Referring again to FIG. 1, the procedure for laying out the branch pipe for cutting is illustrated. Again, the surface of the branch pipe is divided into four equal parts by a procedure well known in the art. A straight line is then drawn from the end of the pipe at the quarter marks about six inches long. These lines, as shown in FIG. 1 (C), are numbered with line number 3 on the top, number 4 on the bottom and numbers 1 and 2 on the sides. Points A and B on lines 1 and 2 are then marked off with soap stone, the distance from A and B to the end of the pipe being equal to one half of the outside diameter of the pipe, which is noted as distance E.
A wrap around is then placed on the pipe and lined up with points A and C on lines 3 and 4 at the end of the pipe. These points are then connected with a chalk line. The wrap around is then lined up with points C, B and C and a chalk line is drawn connecting these points again, for a rounded cut, point D is located. The distance from point C to point D is equal to two times the thickness of the pipe wall. A chalk line is then drawn by free hand connecting point D with the lines from A and B. The branch pipe is then cut with a cutting torch along these layout lines by using a radial cut, but the cut is not beveled.
Similar marking procedures are employed for laying out cut lines for: turns; laterals; Y connections; reducers including the concentric, eccentric, and two cut eccentric reducer; for blanking off pipe including the orange peel, and the bull plug; and the full size cross connection.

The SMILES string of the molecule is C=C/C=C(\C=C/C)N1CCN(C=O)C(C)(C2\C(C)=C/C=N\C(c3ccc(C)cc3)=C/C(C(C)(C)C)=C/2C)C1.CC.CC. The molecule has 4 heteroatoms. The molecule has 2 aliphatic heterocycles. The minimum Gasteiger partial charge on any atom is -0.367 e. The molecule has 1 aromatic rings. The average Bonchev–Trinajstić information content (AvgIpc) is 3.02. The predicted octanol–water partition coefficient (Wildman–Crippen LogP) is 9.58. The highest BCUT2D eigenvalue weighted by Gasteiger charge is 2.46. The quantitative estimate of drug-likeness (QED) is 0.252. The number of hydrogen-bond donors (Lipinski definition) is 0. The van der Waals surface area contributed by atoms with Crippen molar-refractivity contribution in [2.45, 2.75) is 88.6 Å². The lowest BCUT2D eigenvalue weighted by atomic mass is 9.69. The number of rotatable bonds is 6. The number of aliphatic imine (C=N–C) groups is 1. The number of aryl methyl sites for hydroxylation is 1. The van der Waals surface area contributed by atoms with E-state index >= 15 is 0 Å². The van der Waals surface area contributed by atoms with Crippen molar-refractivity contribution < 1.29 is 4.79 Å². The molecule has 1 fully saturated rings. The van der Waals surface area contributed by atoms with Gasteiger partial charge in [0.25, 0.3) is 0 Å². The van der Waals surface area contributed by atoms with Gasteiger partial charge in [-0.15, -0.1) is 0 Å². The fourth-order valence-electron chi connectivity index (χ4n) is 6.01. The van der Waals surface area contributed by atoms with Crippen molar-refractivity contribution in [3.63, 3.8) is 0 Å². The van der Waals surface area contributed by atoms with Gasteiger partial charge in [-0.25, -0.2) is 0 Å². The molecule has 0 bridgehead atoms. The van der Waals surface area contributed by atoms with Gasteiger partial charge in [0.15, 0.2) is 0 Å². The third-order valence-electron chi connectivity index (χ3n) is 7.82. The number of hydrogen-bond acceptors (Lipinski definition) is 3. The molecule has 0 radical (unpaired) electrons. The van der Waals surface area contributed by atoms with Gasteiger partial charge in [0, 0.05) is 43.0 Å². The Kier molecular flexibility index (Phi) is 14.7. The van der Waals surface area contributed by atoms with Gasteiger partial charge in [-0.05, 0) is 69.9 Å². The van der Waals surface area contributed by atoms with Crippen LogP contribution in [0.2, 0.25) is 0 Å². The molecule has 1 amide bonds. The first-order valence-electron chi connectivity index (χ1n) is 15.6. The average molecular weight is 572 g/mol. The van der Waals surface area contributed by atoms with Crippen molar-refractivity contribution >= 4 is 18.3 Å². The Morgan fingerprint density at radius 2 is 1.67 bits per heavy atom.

With respect to designs cut from plates, the design is usually first drawn on the plate prior to cutting. This also can be very time consuming depending on the design pattern.
Once can readily see that these layout procedures currently used for laying out cut lines is extremely time consuming and is responsible for the majority of the time used in cutting patterns and welding two pieces of pipe together at any angular configuration.
To reduce this layout time, templates or jigs have heretofore been developed. Various other schemes have also been devised for making plate, bar stock or pipe to be cut. Representative patents in the general area of this invention are U.S. Pat. Nos. 1,683,953 (Multiple Template); 1,915,924 (Notching Guide for Tubes); 2,155,705 (Adjustable Template Means); 3,128,560 (Pipe Templates and Methods of Cutting Pipe).